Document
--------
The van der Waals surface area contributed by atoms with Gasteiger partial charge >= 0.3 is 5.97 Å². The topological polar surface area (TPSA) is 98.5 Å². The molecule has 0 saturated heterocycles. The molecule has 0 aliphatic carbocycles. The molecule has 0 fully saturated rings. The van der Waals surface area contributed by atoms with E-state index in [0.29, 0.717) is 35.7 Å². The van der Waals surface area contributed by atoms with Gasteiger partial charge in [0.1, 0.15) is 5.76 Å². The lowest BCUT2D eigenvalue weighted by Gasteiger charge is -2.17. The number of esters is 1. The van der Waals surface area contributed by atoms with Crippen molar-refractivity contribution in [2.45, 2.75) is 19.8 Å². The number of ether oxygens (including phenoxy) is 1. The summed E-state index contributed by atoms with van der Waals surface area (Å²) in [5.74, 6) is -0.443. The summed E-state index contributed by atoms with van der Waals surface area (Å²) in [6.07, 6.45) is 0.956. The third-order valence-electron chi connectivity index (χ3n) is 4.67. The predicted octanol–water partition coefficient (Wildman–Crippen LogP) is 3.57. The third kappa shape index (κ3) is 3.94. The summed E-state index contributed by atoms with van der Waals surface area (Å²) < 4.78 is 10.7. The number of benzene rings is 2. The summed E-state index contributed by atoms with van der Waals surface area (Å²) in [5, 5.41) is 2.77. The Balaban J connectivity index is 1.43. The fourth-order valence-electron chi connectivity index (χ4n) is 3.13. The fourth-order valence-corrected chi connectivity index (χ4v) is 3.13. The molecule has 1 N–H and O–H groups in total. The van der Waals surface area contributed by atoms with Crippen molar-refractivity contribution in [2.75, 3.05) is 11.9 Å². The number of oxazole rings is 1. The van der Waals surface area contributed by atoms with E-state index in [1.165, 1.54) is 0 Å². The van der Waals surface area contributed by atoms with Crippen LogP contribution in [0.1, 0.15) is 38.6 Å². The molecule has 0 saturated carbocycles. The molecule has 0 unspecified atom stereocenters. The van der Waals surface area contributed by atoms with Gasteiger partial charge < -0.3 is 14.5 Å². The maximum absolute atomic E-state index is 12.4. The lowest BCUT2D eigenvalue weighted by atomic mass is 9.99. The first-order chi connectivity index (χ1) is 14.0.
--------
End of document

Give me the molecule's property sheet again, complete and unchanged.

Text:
The van der Waals surface area contributed by atoms with Gasteiger partial charge >= 0.3 is 5.97 Å². The topological polar surface area (TPSA) is 98.5 Å². The molecule has 0 saturated heterocycles. The molecule has 0 aliphatic carbocycles. The molecule has 0 fully saturated rings. The van der Waals surface area contributed by atoms with E-state index in [0.29, 0.717) is 35.7 Å². The van der Waals surface area contributed by atoms with Gasteiger partial charge in [0.1, 0.15) is 5.76 Å². The lowest BCUT2D eigenvalue weighted by Gasteiger charge is -2.17. The number of esters is 1. The van der Waals surface area contributed by atoms with Crippen molar-refractivity contribution in [2.45, 2.75) is 19.8 Å². The number of ether oxygens (including phenoxy) is 1. The summed E-state index contributed by atoms with van der Waals surface area (Å²) in [5.74, 6) is -0.443. The summed E-state index contributed by atoms with van der Waals surface area (Å²) in [6.07, 6.45) is 0.956. The third-order valence-electron chi connectivity index (χ3n) is 4.67. The predicted octanol–water partition coefficient (Wildman–Crippen LogP) is 3.57. The third kappa shape index (κ3) is 3.94. The summed E-state index contributed by atoms with van der Waals surface area (Å²) < 4.78 is 10.7. The number of benzene rings is 2. The summed E-state index contributed by atoms with van der Waals surface area (Å²) in [5, 5.41) is 2.77. The Balaban J connectivity index is 1.43. The fourth-order valence-electron chi connectivity index (χ4n) is 3.13. The fourth-order valence-corrected chi connectivity index (χ4v) is 3.13. The molecule has 1 N–H and O–H groups in total. The van der Waals surface area contributed by atoms with Crippen molar-refractivity contribution in [2.75, 3.05) is 11.9 Å². The number of oxazole rings is 1. The van der Waals surface area contributed by atoms with E-state index in [1.165, 1.54) is 0 Å². The van der Waals surface area contributed by atoms with Crippen LogP contribution in [0.1, 0.15) is 38.6 Å². The molecule has 0 saturated carbocycles. The molecule has 0 unspecified atom stereocenters. The van der Waals surface area contributed by atoms with Gasteiger partial charge < -0.3 is 14.5 Å². The maximum absolute atomic E-state index is 12.4. The lowest BCUT2D eigenvalue weighted by atomic mass is 9.99. The first-order chi connectivity index (χ1) is 14.0.